Raymond Dickey of AssociationHelpNow® interviews engineer Joseph Pompeo, PE SECB, F.SEI, F.ASCE from Structural Workshop, LLC.
What is an inspection report?
It addresses the structure and the building envelope — what condition is it in? What has to happen? Is there anything dangerous and what is it going to cost to maintain it going forward.
How often should an inspection report take place?
It really depends on the building — the age of the building and type of construction of the building. Meaning, the construction materials, and how the exterior walls are made. Also, the exposure, whether it’s coastal. So, we typically would like to do an initial investigation and report, then, as part of that report, we can give a timeline. So, a brand-new building with a modern curtain wall system that is not exposed to salt air or wind could probably go five to ten years. But an older concrete building that has spalling and damage and is on the coast, they might need it every six months, or a year.
Give me a basic idea of what is going to be included ?
(Video available https://youtu.be/NKnW7AZg7Gw)
We try to tailor what we’re doing to what the client needs, and the building, for a timeline of when they’re required to do what’s obvious, and also apply what the investigation entails and what we’re looking at. For a typical building, the primary thing is safety issues, and that’s both to save the building itself from a collapse. But, also safety of the occupants from stuff falling off the building, water infiltration causing indoor air quality issues and mold. Beyond that, it’s the maintenance and costs. The management or condo board want to know — what is it going to cost them to maintain this building over the next ten years, when do we need to fix things? What are the priorities?
So basically, you’re going to be hanging out the outside of the building?
Typically, we would visit the site and do an initial look at it and determine from there what the scope would be. That can be everything — from walking and looking at balconies and a couple units and using binoculars from the street level, to hanging scaffolding off the building and doing probing up close, and everything in-between.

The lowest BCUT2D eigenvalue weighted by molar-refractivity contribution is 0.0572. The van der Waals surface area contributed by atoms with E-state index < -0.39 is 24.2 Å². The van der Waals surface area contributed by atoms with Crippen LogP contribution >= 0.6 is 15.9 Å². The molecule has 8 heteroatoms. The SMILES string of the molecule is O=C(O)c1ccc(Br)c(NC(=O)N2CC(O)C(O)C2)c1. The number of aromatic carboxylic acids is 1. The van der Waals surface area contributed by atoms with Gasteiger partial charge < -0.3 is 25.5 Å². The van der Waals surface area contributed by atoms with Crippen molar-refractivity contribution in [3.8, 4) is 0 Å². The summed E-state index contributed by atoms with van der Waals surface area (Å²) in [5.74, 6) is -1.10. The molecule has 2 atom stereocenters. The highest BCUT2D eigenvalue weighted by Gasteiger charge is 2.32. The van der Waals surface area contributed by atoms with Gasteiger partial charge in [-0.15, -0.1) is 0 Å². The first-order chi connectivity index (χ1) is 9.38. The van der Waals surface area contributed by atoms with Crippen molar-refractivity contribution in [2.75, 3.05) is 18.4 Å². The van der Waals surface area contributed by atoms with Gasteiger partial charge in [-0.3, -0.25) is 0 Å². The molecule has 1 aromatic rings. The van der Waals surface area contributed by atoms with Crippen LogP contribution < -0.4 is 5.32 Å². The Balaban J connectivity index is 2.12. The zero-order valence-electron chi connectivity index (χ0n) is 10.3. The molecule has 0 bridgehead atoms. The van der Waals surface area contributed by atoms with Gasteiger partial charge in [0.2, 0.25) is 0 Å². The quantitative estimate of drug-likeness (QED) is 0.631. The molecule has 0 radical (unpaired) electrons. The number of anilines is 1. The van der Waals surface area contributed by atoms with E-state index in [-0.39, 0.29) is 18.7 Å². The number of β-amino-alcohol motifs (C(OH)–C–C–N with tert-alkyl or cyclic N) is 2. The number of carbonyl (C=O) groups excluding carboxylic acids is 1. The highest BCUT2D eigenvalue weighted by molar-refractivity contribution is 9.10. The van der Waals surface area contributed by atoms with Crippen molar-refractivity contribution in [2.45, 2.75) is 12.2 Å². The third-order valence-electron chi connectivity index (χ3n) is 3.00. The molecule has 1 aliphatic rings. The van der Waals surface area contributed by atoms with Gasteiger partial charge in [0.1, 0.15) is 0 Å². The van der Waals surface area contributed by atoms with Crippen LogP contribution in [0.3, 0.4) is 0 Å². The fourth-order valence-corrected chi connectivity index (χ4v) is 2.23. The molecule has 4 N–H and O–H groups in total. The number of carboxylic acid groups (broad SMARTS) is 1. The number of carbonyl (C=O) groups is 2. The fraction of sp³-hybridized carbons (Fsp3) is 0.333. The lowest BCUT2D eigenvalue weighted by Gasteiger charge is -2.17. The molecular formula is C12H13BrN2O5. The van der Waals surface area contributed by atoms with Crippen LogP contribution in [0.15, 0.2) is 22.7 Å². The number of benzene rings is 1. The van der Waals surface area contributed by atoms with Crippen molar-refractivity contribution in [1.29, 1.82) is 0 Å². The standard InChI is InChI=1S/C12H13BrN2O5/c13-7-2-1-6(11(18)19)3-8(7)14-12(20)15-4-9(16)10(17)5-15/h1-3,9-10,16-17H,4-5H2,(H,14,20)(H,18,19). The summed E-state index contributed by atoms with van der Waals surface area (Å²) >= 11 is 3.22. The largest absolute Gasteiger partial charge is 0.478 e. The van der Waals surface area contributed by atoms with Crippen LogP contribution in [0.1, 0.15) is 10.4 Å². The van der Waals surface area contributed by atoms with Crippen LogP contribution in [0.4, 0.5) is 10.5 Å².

The board is going to determine the scope?
Our recommendations to them, and obviously there are some scenarios where they wouldn’t have a choice — if I say “your building’s going to fall down if you don’t do this, and we’re going to have to tell the building department” — that’s very rare. Typically, we would tell them what we recommend, and if there are any options that are greater or lesser than that in terms of scope, and come up with a scope from there.
What should the board expect to receive in regard to the report?
I’ll try to err on the side or more rather than less, knowing we can always eliminate certain sections, but typically we would have a summary of what our scope was, summary of our limitations, of what we did and didn’t do essentially. Then we would have a description of the building, history of the building, review any prior plans or drawings that were made, repairs, maintenance reports. We sometimes will distribute resident surveys. If there’s a particular problem that a lot of residents are complaining about, we might distribute a survey to the entire building to see if there are people that are not complaining that are having the same problem. Then we would do representative sampling of interiors and exteriors of units and document the conditions. We have photos and potentially list the work, prioritized, then the potential cost estimates for that work.
So, you’re going to look at a lot of documentation, a lot of past reports?
If it’s available. There are a lot of buildings that don’t have any of that. The more they give us, the better job we can do. Many times, repairs that were made between 10 and 20 years ago, and that’s the best we’re going to get. Other times they hired an engineer and they did a full design and they have the records from the construction. That can be really helpful — it can save a lot of time and fees.
What are the misconceptions?
Some people don’t understand the cost-benefit calculus of it. Number one, they just see it as a cost that’s just going out the window, and number two, they might see it as a cost, that the only thing that will come out of it is finding problems that are going to cost more money. But the types of issues we generally look for, are ones that get worse over time — façade deterioration, water infiltration, parking garage deterioration. If you can catch them early, you may spend significantly less money on fixing them, paying the premium each year for the engineer to come out there to avoid the $4 million repair in ten years.